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castillo. >> these foreign perpetrators, they have contacts here in the philippines. these contacts are looking for children. >> reporter: and perhaps the most frustrating challenge with this "cyber sex" industry is a social one. cecilia oebanda, who founded the philippines' largest anti- trafficking group, says many people don't believe or don't want to believe it's that harmful. >> even the parents don't realize, or even believe that it is exploitative, it is abuse. there is no touch, there's no live person. and it's very difficult to convince them that this is indeed exploitation, because for them it's ok, there's no harm actually put to the child. >> reporter: at a shelter her agency runs is living proof that it's not just emotionally abusive but it also frequently escalates. the children are invariably inducted into traditional prostitution and its daily physical abuse. these two 15-year-olds were
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rescued in a police sting from a cyber porn racket. their alleged pimp, a man named jerrie arraz, began as a good samaritan neighbor. >> ( translated ): there was a time when my mother needed money because my stepfather was in jail. so she asked for help from him. >> reporter: her mother: >> ( translated ): he was really kind, when we didn't have food, he gave us food. jerrie offered to send gina to school. >> reporter: this young woman is the 11th of 12 children in a family from one of the many rural philippine islands-- beset by poverty and, often, natural disasters. opportunities are scarce, so at 12, the offer of a scholarship from a kindly stranger-- a man visiting to her village was hard to resist. >> he said he was from manila. my dream was to study in manila and to get to know people, to wear nice clothes. >> reporter: she accompanied the man to manila, was placed with
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arraz-- with whom he was apparently associated. she was in fact placed in school, but gradually, there were demands, and they escalated-- to display herself before strangers online, then to perform sexually and with arraz in front of the web camera. >> ( translated ): he would wake me up to say there was a customer online and he wanted us to perform, while the customer was watching. each time it happened, i just cried... >> reporter: in time, the cyber sex had escalated to plain old prostitution. >> ( translated ): in a month, about four-five times we met with foreign customers in a hotel. plus daily online-- countless >> reporter: it was when both girls were in a motel one day that arraz was nabbed, as he negotiated with two undercover detectives posing as customers. prosecutor jonathan lledo was on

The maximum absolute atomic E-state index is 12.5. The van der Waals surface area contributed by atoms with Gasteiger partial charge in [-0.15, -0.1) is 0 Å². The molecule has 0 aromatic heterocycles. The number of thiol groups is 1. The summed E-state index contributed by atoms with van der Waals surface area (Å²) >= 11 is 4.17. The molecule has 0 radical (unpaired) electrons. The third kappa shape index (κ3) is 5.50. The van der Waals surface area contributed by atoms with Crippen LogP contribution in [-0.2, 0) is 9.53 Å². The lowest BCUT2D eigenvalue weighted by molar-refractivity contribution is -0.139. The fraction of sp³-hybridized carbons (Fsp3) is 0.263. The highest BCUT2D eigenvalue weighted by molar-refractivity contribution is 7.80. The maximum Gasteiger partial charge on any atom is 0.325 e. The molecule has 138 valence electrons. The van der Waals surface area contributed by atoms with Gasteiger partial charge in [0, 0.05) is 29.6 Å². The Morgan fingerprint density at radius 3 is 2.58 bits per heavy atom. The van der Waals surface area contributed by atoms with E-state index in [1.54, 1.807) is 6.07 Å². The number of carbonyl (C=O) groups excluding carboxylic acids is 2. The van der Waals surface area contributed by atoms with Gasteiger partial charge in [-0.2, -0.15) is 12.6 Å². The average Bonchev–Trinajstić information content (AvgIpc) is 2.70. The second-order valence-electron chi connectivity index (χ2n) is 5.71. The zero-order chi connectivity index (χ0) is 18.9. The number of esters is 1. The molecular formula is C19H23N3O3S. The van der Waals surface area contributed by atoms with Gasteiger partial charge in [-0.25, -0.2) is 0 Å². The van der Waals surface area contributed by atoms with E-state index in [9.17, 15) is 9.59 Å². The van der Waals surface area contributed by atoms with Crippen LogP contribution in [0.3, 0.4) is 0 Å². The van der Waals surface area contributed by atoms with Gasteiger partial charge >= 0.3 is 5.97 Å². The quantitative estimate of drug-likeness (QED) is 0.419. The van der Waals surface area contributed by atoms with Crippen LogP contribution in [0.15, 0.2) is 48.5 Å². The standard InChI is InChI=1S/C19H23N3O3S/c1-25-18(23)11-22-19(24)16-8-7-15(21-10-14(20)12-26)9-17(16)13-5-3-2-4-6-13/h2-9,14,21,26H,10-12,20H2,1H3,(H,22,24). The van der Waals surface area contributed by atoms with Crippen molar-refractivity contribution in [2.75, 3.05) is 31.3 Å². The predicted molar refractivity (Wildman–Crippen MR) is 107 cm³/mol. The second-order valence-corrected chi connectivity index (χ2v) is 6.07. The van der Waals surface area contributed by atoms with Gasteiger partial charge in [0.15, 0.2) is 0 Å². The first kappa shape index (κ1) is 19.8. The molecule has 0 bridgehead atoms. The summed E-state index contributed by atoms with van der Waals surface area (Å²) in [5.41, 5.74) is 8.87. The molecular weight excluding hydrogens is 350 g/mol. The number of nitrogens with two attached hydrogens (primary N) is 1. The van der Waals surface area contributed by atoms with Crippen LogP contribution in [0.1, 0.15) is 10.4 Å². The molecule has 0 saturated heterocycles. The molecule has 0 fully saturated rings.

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the sting team, one of whom hid waiting: >> he was inside the closet for four hours, listening in on the conversation. the cue was a phone call to our adjoining room that the transaction was positive and money was exchanged and we opened the door and announced the arrest. there was bewilderment, what's happening here?? >> reporter: the young women, in terror, ran to their trafficker and to his defense. >> ( translated ): we always felt like jerry was our father so that's what we told rescuers, he is our father. >> we were really scared. >> reporter: it's been called the stockholm syndrome, one more complication in rescuing hostages, who become sympathetic to their captor, and any change to what has become normal is unsettling. >> the trafficker is providing them with food, clothing, shelter and a place to stay, and law enforcement would disrupt all this! >> reporter: as it turns out,